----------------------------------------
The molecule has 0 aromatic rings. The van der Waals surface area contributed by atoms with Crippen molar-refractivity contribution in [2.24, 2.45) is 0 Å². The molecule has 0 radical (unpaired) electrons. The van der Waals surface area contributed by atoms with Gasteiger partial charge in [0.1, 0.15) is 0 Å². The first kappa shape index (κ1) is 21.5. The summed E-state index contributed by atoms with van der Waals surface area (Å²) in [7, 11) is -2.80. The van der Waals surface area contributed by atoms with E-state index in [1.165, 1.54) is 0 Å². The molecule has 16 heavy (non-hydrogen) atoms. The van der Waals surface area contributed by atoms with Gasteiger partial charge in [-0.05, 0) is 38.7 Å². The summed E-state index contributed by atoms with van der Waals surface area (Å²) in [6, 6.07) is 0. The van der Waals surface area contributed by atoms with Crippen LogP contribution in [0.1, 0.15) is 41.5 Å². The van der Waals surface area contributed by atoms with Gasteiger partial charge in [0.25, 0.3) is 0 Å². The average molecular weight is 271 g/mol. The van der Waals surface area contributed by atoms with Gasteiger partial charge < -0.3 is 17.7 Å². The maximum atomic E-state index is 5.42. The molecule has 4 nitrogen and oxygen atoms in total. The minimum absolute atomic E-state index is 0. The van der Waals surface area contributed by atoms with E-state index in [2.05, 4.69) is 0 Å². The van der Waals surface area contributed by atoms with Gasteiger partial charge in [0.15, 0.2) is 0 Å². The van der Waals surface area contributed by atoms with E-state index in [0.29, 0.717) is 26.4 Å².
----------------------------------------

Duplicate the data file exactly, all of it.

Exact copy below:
The molecule has 0 aromatic rings. The van der Waals surface area contributed by atoms with Crippen molar-refractivity contribution in [2.24, 2.45) is 0 Å². The molecule has 0 radical (unpaired) electrons. The van der Waals surface area contributed by atoms with Gasteiger partial charge in [0.1, 0.15) is 0 Å². The first kappa shape index (κ1) is 21.5. The summed E-state index contributed by atoms with van der Waals surface area (Å²) in [7, 11) is -2.80. The van der Waals surface area contributed by atoms with E-state index in [1.165, 1.54) is 0 Å². The molecule has 16 heavy (non-hydrogen) atoms. The van der Waals surface area contributed by atoms with Gasteiger partial charge in [-0.05, 0) is 38.7 Å². The summed E-state index contributed by atoms with van der Waals surface area (Å²) in [6, 6.07) is 0. The van der Waals surface area contributed by atoms with Crippen LogP contribution in [0.1, 0.15) is 41.5 Å². The van der Waals surface area contributed by atoms with Gasteiger partial charge in [0.25, 0.3) is 0 Å². The average molecular weight is 271 g/mol. The van der Waals surface area contributed by atoms with Gasteiger partial charge < -0.3 is 17.7 Å². The maximum atomic E-state index is 5.42. The molecule has 4 nitrogen and oxygen atoms in total. The minimum absolute atomic E-state index is 0. The van der Waals surface area contributed by atoms with E-state index in [2.05, 4.69) is 0 Å². The van der Waals surface area contributed by atoms with Gasteiger partial charge in [0.15, 0.2) is 0 Å². The van der Waals surface area contributed by atoms with E-state index in [0.29, 0.717) is 26.4 Å².